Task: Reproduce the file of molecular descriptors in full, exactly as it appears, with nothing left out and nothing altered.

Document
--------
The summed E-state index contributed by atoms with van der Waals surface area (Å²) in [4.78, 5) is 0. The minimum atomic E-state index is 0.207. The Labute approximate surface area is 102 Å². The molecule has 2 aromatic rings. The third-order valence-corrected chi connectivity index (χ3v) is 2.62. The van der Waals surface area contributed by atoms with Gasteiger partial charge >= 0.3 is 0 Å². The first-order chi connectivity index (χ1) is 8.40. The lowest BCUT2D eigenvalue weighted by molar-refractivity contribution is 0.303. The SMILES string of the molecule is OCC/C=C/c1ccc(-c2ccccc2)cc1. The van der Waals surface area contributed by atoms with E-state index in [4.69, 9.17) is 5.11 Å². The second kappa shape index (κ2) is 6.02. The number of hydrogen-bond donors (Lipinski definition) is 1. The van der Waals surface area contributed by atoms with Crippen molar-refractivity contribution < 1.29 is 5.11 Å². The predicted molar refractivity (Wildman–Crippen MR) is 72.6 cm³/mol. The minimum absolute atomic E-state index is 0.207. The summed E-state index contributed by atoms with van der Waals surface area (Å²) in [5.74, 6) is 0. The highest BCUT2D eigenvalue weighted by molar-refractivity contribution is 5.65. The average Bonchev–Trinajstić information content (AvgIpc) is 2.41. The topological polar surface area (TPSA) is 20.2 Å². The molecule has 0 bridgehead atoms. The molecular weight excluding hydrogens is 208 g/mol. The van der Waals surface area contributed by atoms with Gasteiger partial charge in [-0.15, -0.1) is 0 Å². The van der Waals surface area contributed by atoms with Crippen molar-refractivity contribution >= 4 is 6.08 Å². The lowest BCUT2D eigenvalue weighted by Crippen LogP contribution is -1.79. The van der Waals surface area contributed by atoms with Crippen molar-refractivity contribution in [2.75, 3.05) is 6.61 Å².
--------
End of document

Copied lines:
The summed E-state index contributed by atoms with van der Waals surface area (Å²) in [4.78, 5) is 0. The minimum atomic E-state index is 0.207. The Labute approximate surface area is 102 Å². The molecule has 2 aromatic rings. The third-order valence-corrected chi connectivity index (χ3v) is 2.62. The van der Waals surface area contributed by atoms with Gasteiger partial charge >= 0.3 is 0 Å². The first-order chi connectivity index (χ1) is 8.40. The lowest BCUT2D eigenvalue weighted by molar-refractivity contribution is 0.303. The SMILES string of the molecule is OCC/C=C/c1ccc(-c2ccccc2)cc1. The van der Waals surface area contributed by atoms with E-state index in [4.69, 9.17) is 5.11 Å². The second kappa shape index (κ2) is 6.02. The number of hydrogen-bond donors (Lipinski definition) is 1. The van der Waals surface area contributed by atoms with Crippen molar-refractivity contribution < 1.29 is 5.11 Å². The predicted molar refractivity (Wildman–Crippen MR) is 72.6 cm³/mol. The minimum absolute atomic E-state index is 0.207. The summed E-state index contributed by atoms with van der Waals surface area (Å²) in [5.74, 6) is 0. The highest BCUT2D eigenvalue weighted by molar-refractivity contribution is 5.65. The average Bonchev–Trinajstić information content (AvgIpc) is 2.41. The topological polar surface area (TPSA) is 20.2 Å². The molecule has 0 bridgehead atoms. The molecular weight excluding hydrogens is 208 g/mol. The van der Waals surface area contributed by atoms with Gasteiger partial charge in [-0.15, -0.1) is 0 Å². The van der Waals surface area contributed by atoms with Crippen molar-refractivity contribution >= 4 is 6.08 Å². The lowest BCUT2D eigenvalue weighted by Crippen LogP contribution is -1.79. The van der Waals surface area contributed by atoms with Crippen molar-refractivity contribution in [2.75, 3.05) is 6.61 Å².